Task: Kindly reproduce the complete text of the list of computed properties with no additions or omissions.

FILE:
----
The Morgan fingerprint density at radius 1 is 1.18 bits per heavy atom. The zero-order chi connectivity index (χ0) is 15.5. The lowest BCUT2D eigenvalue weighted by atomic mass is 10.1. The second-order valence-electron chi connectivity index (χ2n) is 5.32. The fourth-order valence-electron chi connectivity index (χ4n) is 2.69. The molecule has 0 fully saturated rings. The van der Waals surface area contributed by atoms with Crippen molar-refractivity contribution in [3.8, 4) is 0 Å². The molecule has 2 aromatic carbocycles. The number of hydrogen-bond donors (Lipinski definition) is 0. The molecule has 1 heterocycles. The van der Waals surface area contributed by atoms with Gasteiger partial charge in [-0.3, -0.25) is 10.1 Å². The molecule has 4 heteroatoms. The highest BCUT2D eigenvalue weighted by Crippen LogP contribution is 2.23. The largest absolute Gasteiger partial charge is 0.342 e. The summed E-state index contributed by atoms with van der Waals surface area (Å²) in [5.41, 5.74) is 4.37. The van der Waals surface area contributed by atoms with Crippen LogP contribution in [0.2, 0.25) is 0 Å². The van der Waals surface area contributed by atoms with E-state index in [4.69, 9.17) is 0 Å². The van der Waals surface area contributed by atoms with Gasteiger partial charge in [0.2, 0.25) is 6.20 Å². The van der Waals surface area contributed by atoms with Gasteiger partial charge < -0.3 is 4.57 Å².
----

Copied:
The Morgan fingerprint density at radius 1 is 1.18 bits per heavy atom. The zero-order chi connectivity index (χ0) is 15.5. The lowest BCUT2D eigenvalue weighted by atomic mass is 10.1. The second-order valence-electron chi connectivity index (χ2n) is 5.32. The fourth-order valence-electron chi connectivity index (χ4n) is 2.69. The molecule has 0 fully saturated rings. The van der Waals surface area contributed by atoms with Crippen molar-refractivity contribution in [3.8, 4) is 0 Å². The molecule has 2 aromatic carbocycles. The number of hydrogen-bond donors (Lipinski definition) is 0. The molecule has 1 heterocycles. The van der Waals surface area contributed by atoms with Gasteiger partial charge in [-0.3, -0.25) is 10.1 Å². The molecule has 4 heteroatoms. The highest BCUT2D eigenvalue weighted by Crippen LogP contribution is 2.23. The largest absolute Gasteiger partial charge is 0.342 e. The summed E-state index contributed by atoms with van der Waals surface area (Å²) in [5.41, 5.74) is 4.37. The van der Waals surface area contributed by atoms with Crippen LogP contribution in [0.2, 0.25) is 0 Å². The van der Waals surface area contributed by atoms with E-state index in [4.69, 9.17) is 0 Å². The van der Waals surface area contributed by atoms with Gasteiger partial charge in [0.2, 0.25) is 6.20 Å². The van der Waals surface area contributed by atoms with Gasteiger partial charge < -0.3 is 4.57 Å².